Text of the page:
The Asian root spice of turmeric or haldi needs no introduction. The spice is hailed by Ayurveda for its potent anti-ageing and antioxidant properties is a common feature in a lot of vegetarian and non-vegetarian Indian dishes. In addition to our kitchens, turmeric has found an unique place in our skin and beauty rituals too. If the findings of a latest study by a team of Indian-American researchers at the University of Illinois at Urbana-Champaign (UIUC) and at the University of Utah at Salt Lake City, are to be believed turmeric may have components that could stave off the risk of cancer too.
For the study, the team used an ingenious process to enable curcumin to kill cancer cells. Curcumin is the active ingredient of turmeric (haldi). This helps impart the vibrant yellow hue to your curries. Curcumin is also known to exhibit anti-cancer properties, but its poor solubility in water had impeded curcumin's clinical application in cancer. A drug needs to be soluble in water as otherwise it will not flow through the bloodstream.
A team headed by Dipanjan Pan, associate professor of bioengineering at UIUC, seems to have found a way out.
"Curcumin's medicinal benefit can be fully appreciated if its solubility issue is resolved," Pan told this correspondent in an e-mail.
Pan's laboratory collaborated with Peter Stang at the University of Utah on ways to be able to render curcumin soluble, deliver it to infected tumors and kill the cancer cells. Since platinum is a commonly used cancer therapeutic agent in the clinic, the researchers decided to experiment with a drug consisting of a combination of platinum and curcumin.
"It is a combination of clever chemistry and nano-precipitation utilising host guest chemistry," Pan explained. "The sophisticated chemistry leads to self-assembled hierarchical structure that drives the solubility of curcumin and simultaneously delivers an additional anticancer agent, i.e. platinum. The combined therapeutic effect -- of curcumin and platinum -- is lethal for the cancer cells."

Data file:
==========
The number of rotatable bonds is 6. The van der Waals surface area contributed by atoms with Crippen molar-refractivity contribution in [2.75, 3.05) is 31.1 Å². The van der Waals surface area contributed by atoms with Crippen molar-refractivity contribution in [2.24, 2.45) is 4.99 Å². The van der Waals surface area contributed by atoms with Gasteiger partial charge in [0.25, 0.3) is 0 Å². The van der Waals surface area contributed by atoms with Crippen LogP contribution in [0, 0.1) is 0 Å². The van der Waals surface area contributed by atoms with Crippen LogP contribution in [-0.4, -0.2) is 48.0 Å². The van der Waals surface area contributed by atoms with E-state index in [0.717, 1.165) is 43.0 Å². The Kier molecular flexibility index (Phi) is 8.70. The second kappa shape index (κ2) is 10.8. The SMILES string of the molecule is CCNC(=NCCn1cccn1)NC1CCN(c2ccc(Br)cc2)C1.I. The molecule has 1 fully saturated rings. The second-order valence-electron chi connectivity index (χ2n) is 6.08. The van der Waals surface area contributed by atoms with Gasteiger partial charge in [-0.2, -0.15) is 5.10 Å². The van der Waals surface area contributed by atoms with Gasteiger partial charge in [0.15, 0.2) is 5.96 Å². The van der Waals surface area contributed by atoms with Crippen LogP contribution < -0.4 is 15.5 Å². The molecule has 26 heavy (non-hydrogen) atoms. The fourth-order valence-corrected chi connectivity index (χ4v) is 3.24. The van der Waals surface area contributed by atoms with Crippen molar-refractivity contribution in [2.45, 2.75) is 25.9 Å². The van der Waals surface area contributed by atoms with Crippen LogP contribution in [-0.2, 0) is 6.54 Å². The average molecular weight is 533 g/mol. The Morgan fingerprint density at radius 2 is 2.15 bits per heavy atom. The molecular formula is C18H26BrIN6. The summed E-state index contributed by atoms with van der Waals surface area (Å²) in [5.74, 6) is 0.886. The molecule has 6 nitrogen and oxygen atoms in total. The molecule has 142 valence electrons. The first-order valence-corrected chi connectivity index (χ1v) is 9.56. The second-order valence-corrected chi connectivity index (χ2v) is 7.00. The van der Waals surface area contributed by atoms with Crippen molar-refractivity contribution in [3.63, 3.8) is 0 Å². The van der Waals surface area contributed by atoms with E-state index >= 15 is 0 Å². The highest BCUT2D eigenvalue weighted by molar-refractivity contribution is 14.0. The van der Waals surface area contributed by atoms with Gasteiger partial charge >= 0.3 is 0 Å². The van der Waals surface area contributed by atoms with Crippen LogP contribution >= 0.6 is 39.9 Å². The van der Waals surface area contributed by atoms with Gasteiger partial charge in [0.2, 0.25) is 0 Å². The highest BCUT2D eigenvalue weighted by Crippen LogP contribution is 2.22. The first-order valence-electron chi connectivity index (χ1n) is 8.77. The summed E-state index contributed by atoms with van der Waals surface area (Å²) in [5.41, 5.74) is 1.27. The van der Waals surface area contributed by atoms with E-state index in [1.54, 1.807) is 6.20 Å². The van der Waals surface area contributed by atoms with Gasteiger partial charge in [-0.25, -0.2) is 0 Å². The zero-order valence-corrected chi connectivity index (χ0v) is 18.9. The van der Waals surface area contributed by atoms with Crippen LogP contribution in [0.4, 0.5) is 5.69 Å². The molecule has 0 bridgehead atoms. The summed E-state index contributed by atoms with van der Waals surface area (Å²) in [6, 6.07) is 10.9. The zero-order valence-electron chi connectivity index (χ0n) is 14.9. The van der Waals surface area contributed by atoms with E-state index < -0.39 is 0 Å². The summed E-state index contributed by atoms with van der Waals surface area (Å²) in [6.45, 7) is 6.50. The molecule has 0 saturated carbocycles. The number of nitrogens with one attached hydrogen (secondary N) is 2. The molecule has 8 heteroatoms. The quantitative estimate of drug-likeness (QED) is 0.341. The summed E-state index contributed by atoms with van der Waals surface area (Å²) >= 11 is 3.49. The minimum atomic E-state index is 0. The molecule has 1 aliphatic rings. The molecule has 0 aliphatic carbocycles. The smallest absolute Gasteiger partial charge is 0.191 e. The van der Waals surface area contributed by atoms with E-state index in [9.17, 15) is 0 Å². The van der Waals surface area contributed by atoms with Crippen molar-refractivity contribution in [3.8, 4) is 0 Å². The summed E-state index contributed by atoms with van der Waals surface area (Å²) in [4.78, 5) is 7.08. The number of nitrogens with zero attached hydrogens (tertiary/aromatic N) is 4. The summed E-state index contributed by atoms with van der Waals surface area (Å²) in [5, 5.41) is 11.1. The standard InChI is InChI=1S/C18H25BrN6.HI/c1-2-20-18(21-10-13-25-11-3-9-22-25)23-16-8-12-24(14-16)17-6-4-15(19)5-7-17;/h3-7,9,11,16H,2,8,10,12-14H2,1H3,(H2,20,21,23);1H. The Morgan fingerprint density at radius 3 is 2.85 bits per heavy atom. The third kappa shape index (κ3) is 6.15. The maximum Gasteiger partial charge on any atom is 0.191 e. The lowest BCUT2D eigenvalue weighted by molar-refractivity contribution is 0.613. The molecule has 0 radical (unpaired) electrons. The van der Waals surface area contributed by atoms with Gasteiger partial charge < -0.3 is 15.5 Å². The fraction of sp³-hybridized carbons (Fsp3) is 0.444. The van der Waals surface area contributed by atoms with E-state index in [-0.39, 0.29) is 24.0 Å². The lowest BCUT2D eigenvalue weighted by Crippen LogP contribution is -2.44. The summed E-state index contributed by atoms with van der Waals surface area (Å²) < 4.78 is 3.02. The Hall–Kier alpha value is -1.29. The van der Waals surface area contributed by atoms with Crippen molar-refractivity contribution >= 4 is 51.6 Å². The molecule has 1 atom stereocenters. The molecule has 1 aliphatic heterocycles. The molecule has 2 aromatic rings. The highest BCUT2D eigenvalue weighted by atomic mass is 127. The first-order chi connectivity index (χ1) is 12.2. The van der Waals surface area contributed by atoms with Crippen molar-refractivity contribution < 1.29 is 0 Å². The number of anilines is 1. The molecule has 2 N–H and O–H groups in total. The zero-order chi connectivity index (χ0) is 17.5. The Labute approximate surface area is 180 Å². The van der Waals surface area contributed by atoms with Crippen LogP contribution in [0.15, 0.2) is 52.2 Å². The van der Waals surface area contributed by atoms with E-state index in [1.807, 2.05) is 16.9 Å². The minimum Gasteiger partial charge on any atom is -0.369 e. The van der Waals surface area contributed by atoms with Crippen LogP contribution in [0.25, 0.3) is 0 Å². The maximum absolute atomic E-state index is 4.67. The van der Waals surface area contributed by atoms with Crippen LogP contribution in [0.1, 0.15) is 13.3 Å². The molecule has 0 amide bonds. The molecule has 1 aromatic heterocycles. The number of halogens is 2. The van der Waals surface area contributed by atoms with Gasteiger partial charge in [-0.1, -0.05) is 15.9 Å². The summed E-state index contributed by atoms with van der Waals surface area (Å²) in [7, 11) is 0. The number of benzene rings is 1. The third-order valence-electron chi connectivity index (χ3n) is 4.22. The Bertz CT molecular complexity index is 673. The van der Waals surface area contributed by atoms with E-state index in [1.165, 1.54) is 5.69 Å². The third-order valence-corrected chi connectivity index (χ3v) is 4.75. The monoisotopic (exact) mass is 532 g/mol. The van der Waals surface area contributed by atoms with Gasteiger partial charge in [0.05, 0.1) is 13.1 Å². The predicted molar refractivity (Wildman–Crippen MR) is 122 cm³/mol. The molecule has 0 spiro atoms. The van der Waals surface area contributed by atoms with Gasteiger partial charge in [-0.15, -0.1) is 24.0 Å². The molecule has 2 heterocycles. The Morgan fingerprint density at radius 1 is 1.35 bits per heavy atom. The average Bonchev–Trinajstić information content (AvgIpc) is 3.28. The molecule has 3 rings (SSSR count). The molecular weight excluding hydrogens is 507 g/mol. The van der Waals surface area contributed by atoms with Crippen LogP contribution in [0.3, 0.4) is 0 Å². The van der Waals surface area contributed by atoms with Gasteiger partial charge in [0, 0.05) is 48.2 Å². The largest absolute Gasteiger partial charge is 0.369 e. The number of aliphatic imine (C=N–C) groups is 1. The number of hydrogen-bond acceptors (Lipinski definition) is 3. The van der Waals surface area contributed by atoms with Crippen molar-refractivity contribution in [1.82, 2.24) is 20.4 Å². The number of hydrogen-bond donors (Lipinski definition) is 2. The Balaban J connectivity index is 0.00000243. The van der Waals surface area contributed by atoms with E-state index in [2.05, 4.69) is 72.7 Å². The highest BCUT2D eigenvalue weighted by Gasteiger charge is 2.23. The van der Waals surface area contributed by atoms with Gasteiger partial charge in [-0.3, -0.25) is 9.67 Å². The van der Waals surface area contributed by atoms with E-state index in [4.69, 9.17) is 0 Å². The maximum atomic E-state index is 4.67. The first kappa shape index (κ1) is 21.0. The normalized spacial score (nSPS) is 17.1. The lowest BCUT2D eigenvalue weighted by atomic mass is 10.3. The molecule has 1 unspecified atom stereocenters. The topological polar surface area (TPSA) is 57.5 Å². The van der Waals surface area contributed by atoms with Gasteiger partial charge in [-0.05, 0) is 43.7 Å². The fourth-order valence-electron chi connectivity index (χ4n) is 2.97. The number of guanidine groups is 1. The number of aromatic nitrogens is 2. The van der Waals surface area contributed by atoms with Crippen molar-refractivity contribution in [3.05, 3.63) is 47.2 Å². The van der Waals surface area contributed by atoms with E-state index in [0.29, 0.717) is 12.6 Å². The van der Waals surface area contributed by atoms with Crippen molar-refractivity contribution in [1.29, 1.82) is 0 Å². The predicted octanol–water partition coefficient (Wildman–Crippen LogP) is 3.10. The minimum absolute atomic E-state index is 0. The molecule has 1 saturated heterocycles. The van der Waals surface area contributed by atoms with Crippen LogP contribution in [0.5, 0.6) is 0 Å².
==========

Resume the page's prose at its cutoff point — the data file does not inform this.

The team has reported its work in the "Proceedings of the National Academy of Sciences" in the US.
The metallocyclic complex created using platinum "not only enabled curcumin's solubility, but proved to be 100 times more effective in treating various cancer types such as melanoma and breast cancer cells than using curcumin and platinum agents separately".
"Our results demonstrate that curcumin works completely in sync with platinum and exerts synergistic effect to show remarkable anticancer properties," says the report. "The platinum-curcumin combination kills the cells by fragmenting its DNA."
"Extensive animal studies are in progress in my laboratory, including in rodents and pigs," Pan said. His team also hopes to prove that this method will be effective in killing cancer stem cells -- the birth place of cancer cells -- thereby preventing the recurrence of cancer.
Pan's team included post-doctoral researcher Santosh Misra at UIUC, and Sougata Datta, Manik Lal Saha, Nabajit Lahiri, Janis Louie, and Peter J. Stang from the University of Utah.
(With inputs IANS)